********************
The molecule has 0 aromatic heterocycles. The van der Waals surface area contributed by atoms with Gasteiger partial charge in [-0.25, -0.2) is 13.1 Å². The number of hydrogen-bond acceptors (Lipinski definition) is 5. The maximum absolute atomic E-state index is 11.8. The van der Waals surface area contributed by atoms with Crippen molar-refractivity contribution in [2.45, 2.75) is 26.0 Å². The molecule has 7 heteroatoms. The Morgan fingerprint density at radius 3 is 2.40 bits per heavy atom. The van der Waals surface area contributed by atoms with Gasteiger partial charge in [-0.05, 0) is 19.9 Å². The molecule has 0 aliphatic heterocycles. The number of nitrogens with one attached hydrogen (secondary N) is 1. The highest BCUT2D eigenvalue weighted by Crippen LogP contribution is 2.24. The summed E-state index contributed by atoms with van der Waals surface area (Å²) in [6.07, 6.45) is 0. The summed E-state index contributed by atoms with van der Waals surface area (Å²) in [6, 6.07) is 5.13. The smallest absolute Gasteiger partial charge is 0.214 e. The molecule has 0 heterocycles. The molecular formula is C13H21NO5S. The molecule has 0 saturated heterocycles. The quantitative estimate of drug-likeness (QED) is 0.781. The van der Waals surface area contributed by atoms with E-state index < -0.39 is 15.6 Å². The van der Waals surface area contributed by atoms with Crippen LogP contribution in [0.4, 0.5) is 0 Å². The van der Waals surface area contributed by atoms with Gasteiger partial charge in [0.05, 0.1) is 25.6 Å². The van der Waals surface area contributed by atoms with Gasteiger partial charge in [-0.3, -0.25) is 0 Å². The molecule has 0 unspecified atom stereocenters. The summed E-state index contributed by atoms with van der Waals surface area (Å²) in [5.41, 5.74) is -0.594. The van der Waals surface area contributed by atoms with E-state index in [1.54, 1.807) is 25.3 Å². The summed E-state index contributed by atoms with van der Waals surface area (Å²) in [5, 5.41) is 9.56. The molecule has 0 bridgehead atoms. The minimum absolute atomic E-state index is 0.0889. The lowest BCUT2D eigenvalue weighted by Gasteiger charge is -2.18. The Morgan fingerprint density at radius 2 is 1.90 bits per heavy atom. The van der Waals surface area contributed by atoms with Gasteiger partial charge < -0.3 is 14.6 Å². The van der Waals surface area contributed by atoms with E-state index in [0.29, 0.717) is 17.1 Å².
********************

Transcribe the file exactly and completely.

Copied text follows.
The molecule has 0 aromatic heterocycles. The van der Waals surface area contributed by atoms with Gasteiger partial charge in [-0.25, -0.2) is 13.1 Å². The number of hydrogen-bond acceptors (Lipinski definition) is 5. The maximum absolute atomic E-state index is 11.8. The van der Waals surface area contributed by atoms with Crippen molar-refractivity contribution in [2.45, 2.75) is 26.0 Å². The molecule has 7 heteroatoms. The Morgan fingerprint density at radius 3 is 2.40 bits per heavy atom. The van der Waals surface area contributed by atoms with Gasteiger partial charge in [-0.05, 0) is 19.9 Å². The molecule has 0 aliphatic heterocycles. The number of nitrogens with one attached hydrogen (secondary N) is 1. The highest BCUT2D eigenvalue weighted by Crippen LogP contribution is 2.24. The summed E-state index contributed by atoms with van der Waals surface area (Å²) in [6.07, 6.45) is 0. The summed E-state index contributed by atoms with van der Waals surface area (Å²) in [6, 6.07) is 5.13. The smallest absolute Gasteiger partial charge is 0.214 e. The molecule has 0 heterocycles. The molecular formula is C13H21NO5S. The molecule has 0 saturated heterocycles. The quantitative estimate of drug-likeness (QED) is 0.781. The van der Waals surface area contributed by atoms with E-state index < -0.39 is 15.6 Å². The van der Waals surface area contributed by atoms with Crippen LogP contribution in [0.4, 0.5) is 0 Å². The van der Waals surface area contributed by atoms with Gasteiger partial charge in [0.05, 0.1) is 25.6 Å². The van der Waals surface area contributed by atoms with Gasteiger partial charge in [-0.3, -0.25) is 0 Å². The molecule has 0 unspecified atom stereocenters. The summed E-state index contributed by atoms with van der Waals surface area (Å²) in [5.41, 5.74) is -0.594. The van der Waals surface area contributed by atoms with E-state index in [1.54, 1.807) is 25.3 Å². The summed E-state index contributed by atoms with van der Waals surface area (Å²) in [5, 5.41) is 9.56. The molecule has 0 bridgehead atoms. The minimum absolute atomic E-state index is 0.0889. The lowest BCUT2D eigenvalue weighted by Gasteiger charge is -2.18. The Morgan fingerprint density at radius 2 is 1.90 bits per heavy atom. The van der Waals surface area contributed by atoms with Gasteiger partial charge < -0.3 is 14.6 Å². The van der Waals surface area contributed by atoms with E-state index in [0.29, 0.717) is 17.1 Å².